Rating: ★ ★ ★ ★ ☆
Date Read: October 9 to 21, 2015
Recommended for: fans of sea monsters and snarky prose
Harrison Squared is perfectly autumn and perfectly Halloween, which is why I’m now putting up a short write-up that I wrote awhile ago. Out of season. In spring. Over 2 years after having first read it.
Anyhow, this is another fun read by Daryl Gregory. I’m convinced he can write anything and I hope he does–write everything, I mean–because he’s got a great way with words, well-timed humor, and a way of turning familiar, tired, old tropes into something new and exciting. They’re still tropes, but he makes them fun to read.
This is my 4th Daryl Gregory book (Afterparty, We Are All Completely Fine, Raising Stony Mayhall), and I still find him exciting. It’s still exciting to see his name on the new release list, and I’m still trying to make room in my reading schedule for his latest, Spoonbenders.
Every autumn, I try to plan a vaguely Halloween-themed reading list, but rarely follow through because I’m a mood reader, forever destined to follow whatever the mood calls for. So I pick up whatever that “feels right.” Some years I get lucky and end up with vaguely autumnal books, and other years I get typical YA paranormals (because people keep recommending them). This year, though, I’ve been lucky in my picks. Almost every book picked up from the beginning of October to now goes quite well with Halloween. They all have that quintessential chilling undertone that I always associate with this time of the year, and this book is among the best of them.
In short, I was thinking about this book today and so just wanted to briefly recommend this book to anyone queuing up their autumn reading list. There’s a good blend of creepiness and humor, and the characters and setting are a lot of fun. If
fishy dodgy small towns, open water, Lovecraftian sea creatures, and urban legends are any interest to you, I would highly recommend this book.
She looked up at us. “Who are you?”
“I’m Rosa Harrison,” Mom said.
“This is my son, Harrison.”
“And his first name?” She stared at me with tiny black eyes under fanlike eyelashes.
“Harrison,” I said. Sometimes—like now, for example—I regretted that my father’s family had decided that generations of boys would have that double name. Technically, I was Harrison Harrison the Fifth. H2x5 . But that was more information than I ever wanted to explain.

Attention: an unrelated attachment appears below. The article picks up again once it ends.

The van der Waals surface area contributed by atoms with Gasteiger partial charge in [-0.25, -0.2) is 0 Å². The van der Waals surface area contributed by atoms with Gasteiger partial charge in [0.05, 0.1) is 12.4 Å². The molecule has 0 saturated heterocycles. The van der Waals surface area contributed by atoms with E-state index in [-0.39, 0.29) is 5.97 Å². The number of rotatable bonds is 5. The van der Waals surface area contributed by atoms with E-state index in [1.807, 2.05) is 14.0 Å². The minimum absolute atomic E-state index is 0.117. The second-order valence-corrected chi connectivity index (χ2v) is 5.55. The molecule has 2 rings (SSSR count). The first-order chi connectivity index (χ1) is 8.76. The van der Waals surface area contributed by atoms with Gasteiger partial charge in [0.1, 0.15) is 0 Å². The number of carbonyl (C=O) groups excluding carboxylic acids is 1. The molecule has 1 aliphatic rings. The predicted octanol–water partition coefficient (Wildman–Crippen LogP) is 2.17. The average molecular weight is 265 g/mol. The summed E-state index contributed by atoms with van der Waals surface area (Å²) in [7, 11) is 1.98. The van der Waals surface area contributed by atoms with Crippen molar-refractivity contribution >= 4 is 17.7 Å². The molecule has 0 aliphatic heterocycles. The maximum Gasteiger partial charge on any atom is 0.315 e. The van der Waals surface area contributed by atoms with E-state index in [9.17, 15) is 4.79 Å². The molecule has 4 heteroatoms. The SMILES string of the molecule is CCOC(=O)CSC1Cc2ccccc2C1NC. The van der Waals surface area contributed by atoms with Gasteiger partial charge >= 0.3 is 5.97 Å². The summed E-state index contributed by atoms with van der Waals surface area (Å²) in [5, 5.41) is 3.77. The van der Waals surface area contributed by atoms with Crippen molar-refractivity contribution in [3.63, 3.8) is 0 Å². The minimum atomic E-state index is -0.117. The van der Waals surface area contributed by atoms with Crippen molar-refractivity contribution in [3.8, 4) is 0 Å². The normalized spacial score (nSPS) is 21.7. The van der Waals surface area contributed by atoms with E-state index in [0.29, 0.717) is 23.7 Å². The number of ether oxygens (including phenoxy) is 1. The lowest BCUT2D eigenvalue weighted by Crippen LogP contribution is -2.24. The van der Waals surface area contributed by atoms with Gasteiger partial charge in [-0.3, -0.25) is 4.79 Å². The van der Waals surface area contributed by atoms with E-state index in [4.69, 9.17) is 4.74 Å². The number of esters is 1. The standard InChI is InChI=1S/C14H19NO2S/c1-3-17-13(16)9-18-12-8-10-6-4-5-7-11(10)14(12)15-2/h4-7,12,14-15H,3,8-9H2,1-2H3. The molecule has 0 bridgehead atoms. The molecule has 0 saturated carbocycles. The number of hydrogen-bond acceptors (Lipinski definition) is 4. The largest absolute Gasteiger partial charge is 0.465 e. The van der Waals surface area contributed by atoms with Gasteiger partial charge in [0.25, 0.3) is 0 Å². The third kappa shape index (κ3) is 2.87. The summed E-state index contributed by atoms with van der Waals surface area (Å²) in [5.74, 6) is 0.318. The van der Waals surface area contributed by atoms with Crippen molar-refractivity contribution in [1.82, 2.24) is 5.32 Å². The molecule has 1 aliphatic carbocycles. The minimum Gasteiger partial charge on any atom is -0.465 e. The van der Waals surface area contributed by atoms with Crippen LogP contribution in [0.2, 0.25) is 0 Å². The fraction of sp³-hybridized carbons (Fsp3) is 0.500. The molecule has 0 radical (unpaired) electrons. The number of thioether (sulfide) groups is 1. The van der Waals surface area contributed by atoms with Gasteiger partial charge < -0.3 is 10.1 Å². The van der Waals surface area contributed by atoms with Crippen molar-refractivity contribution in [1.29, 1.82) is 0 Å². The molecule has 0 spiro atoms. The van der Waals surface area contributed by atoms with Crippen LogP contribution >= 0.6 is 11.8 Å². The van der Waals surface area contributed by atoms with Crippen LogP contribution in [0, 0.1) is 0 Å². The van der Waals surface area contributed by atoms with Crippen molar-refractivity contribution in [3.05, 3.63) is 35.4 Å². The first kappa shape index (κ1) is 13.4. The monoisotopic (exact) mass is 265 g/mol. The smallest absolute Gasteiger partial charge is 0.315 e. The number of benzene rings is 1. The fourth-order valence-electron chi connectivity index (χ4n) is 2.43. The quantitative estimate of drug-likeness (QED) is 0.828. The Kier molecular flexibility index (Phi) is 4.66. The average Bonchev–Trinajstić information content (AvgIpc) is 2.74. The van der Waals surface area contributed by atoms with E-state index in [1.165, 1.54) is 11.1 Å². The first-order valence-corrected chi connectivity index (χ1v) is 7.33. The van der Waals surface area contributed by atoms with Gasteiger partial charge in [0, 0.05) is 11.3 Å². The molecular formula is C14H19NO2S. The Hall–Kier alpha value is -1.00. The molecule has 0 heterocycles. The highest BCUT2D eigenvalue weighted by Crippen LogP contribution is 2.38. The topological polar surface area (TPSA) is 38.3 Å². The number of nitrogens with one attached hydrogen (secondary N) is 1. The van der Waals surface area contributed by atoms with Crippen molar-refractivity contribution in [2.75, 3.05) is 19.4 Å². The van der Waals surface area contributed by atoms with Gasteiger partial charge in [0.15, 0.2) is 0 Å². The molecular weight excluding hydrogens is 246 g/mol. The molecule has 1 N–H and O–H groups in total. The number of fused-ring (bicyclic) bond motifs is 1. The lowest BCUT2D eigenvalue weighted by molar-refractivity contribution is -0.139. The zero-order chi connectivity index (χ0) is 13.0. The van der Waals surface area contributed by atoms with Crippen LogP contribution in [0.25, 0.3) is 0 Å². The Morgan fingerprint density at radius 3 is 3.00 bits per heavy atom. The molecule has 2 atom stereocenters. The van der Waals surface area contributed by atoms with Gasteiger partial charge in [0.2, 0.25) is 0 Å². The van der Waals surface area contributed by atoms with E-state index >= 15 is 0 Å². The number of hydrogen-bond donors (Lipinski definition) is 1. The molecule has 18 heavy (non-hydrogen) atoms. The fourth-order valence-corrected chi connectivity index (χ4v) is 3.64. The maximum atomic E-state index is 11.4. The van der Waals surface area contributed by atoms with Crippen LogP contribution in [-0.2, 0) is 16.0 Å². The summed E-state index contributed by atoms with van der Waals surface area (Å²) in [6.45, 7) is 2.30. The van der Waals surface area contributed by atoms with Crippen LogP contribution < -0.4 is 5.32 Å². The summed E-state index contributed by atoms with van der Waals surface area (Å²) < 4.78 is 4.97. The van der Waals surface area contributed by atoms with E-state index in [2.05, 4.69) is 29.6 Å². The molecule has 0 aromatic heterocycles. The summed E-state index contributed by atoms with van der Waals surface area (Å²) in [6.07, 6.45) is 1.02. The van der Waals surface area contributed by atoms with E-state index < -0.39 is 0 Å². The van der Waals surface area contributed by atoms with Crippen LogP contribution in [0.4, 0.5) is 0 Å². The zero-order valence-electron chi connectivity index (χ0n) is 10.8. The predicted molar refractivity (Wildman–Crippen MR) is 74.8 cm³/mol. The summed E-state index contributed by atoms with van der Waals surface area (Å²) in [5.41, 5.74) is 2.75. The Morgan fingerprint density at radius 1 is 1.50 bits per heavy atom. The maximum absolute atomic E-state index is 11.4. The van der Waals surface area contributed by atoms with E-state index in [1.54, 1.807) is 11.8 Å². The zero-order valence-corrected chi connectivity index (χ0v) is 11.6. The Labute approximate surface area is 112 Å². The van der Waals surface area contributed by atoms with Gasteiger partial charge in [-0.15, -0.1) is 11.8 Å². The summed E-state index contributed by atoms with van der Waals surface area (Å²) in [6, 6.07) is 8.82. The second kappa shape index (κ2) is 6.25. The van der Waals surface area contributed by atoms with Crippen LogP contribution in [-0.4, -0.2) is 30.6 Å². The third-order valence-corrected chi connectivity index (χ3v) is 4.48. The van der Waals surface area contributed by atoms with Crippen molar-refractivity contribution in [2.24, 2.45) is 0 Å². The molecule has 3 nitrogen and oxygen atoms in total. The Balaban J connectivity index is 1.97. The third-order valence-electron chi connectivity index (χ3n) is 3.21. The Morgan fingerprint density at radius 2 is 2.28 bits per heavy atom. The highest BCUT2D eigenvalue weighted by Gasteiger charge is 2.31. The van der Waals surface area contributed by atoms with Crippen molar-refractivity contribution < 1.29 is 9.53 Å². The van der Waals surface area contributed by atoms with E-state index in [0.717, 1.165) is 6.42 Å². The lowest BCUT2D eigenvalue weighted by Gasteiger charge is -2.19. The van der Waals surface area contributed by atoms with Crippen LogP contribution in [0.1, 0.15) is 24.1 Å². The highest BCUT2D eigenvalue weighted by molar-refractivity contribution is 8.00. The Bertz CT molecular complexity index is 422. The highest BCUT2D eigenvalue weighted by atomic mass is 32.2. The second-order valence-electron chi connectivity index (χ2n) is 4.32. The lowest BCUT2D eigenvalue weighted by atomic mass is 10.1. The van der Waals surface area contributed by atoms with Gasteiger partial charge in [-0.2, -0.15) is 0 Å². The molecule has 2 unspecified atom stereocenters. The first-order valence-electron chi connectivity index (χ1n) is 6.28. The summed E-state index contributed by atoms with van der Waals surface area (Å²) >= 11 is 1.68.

Dr. Herbert waved. This gesture was made a bit threatening due to the fact that he was holding a scalpel, and the sleeve of his coat was streaked with blood up to the elbow. His uncovered eye blinked wetly at me. “Have you taken biology?” the doctor asked.
“Freshman year,” I said.
“Oh,” the doctor said. He sounded disappointed. Suddenly he brightened. “Have you taken cryptobiology?”
I grinned. “In my family, cryptobiology isn’t a course, it’s dinner conversation.”
“I like this boy!” Dr. Herbert said.
This was the problem with a small school in a small town. Not only did the students all look like each other, they’d all developed the same nervous tics. It made me wonder about inbreeding. Take off their shoes, and did they have webbed feet? Was the weird-looking fish boy who’d stolen my book just a relative on the more damaged branch of the family tree?
Oh no, I thought. Physical Education.
And then I realized it was even more horrible than that. The boys began to pull on swim trunks. This wasn’t just PE; it was swimming.
Some of the boys glanced at me. I stood there, holding my backpack, not moving. I was not about to get naked in front of these ignorami. I waited until one by one they made their way out the far exit. When there were just a handful of boys left in the changing room, I went out to the pool.
I stood up and stifled a yelp. The pale shape coursed toward the edge of the pool at tremendous speed. At the last moment, the water broke, and the creature threw itself onto the deck. It slid a few feet, then threw out its arms and rose up on its belly like a walrus.
It was a man. A bald man, fat and white as a beluga. He smiled. “Who’s ready for laps?”
“When the supernatural turns out to be real, it’s not super natural anymore—it’s just nature. Yes, it may be strange, uncanny, or frightening. It’s always scary to find out that the world is bigger and more complex than you thought.”
They were all sure they’d fulfilled their holy duty and that the destruction of the human world was nigh.
Cults. They always thought the glass was half-doomed.